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After Months of Concern, SCOTUS Appears Interested in Upholding Obamacare

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After Months of Concern, SCOTUS Appears Interested in Upholding Obamacare

2020-11-11 18:18:41

After Months of Concern, SCOTUS Appears Interested in Upholding Obamacare

After the death of Justice Ruth Bader Ginsburg in September, it set up a rush to fill her seat on the Supreme Court by the election. It was known that the Affordable Care Act was the subject of a case that would come before the high court this week. So there was a concern on the part of Democrats to slow down the confirmation of conservative Justice Amy Coney Barrett, not wanting her to be able to decide on this case.

Yet, much of the concern seems to have been for naught. While the Supreme Court is now split six to three in favor of conservatives, there are at least two conservative judges who have made comments while hearing the case that makes it appear they are likely to uphold Obamacare.

Both Chief Justice John Roberts and Trump appointee Justice Brett Kavanaugh seemed to share the opinion that if the court were to strike down the provision of the law that mandates the purchasing of health insurance, the rest of the law should remain on the books.

"Looking at our severability precedents, it does seem fairly clear that the proper remedy would be to sever the mandate provision and leave the rest of the act in place, the provisions regarding preexisting conditions and the rest," said Kavanaugh.

Roberts didn't lead as much into his opinion but did push back against the Texas solicitor general's argument that urged the Supreme Court to wholly put an end to the Affordable Care Act. Texas is just one of 18 Republican-led states pursuing this case.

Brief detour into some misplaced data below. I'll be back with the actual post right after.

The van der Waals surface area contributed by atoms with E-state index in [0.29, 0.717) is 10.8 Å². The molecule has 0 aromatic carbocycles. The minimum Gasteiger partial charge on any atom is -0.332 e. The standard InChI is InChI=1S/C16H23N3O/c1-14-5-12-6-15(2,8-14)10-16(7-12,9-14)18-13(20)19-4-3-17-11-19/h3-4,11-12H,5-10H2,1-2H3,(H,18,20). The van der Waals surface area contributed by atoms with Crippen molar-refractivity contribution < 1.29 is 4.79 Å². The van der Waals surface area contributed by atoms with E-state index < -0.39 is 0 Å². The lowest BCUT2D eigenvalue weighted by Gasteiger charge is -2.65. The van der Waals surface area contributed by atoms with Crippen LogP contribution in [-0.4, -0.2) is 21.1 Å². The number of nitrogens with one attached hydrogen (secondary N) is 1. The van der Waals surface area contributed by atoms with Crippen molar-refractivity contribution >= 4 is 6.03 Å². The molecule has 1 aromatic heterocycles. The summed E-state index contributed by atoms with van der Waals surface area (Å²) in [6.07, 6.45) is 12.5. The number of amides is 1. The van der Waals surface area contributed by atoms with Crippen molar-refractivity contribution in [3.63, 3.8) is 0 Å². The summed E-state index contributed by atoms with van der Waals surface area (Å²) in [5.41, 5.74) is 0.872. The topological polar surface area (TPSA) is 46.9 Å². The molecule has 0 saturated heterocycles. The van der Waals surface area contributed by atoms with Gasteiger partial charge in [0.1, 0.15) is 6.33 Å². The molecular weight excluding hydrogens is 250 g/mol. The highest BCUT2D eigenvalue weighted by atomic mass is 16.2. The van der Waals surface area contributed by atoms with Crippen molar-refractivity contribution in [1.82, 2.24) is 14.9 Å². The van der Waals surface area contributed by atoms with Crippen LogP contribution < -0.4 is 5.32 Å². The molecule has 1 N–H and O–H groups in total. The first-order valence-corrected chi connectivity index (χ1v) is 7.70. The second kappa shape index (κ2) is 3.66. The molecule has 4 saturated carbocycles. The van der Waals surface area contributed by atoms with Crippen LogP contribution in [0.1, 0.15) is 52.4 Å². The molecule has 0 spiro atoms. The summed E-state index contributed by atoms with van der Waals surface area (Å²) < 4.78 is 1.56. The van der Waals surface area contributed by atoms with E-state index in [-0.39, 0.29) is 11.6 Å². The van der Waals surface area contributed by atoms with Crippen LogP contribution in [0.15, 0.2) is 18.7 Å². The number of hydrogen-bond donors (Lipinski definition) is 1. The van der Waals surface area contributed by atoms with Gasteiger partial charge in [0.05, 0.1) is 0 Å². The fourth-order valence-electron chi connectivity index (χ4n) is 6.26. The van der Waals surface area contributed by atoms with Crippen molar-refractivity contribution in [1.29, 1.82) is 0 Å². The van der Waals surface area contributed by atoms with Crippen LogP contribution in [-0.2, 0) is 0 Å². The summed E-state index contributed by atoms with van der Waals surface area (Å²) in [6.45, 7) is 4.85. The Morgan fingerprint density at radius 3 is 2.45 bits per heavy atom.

On behalf of the Trump administration, the Justice Department backed the Republican-led states on Tuesday. It urged the justices to strike down the health insurance law. California is one of 20 states in a coalition, along with the Democratic-led House, opposing this move by the GOP.

There were many different ways this case could have gone, the most extreme of which would have involved the conservative majority striking down Obamacare in its entirety. Doctors' groups warned that if the Supreme Court were to strike it down wholly, it would throw the United States' entire health care system into chaos when the country is in the midst of fighting the coronavirus pandemic.

Killing ACA would cause around 21 million Americans to lose their health coverage. Protections for 133 million people with preexisting conditions would be removed, as regulations that prevent health insurance companies from denying coverage or charging higher premiums because of personal medical needs would be done.

Yet, Roberts and Kavanaugh seemed inclined to favor leaving intact at least some parts of the law.

If the three liberal justices are joined by Roberts and Kavanaugh to vote against striking down the law, the court may vote to just eliminate the mandate. A majority could also leave that provision intact.

The Republican-led states argue that Donald Trump's 2017 tax-cut law made the health-care mandate provision of Obamacare unconstitutional, so the entire law should then be struck down. They allege that the original design of the law depended on the requirement that most people buy insurance and would be penalized for noncompliance.

Roberts was skeptical of that argument, noting that Republican lawmakers, who have vowed for years to repeal ACA, had passed a more narrow measure in the tax cuts.

"I think it's hard for you to argue that Congress intended the entire act (to) fail if the mandate were struck own, when the same Congress that lowered the penalty to zero did not even try to repeal the rest of the act," Roberts said to Texas Solicitor General Kyle Hawkins. 

The Supreme Court's decision will likely be handed down in June 2021.

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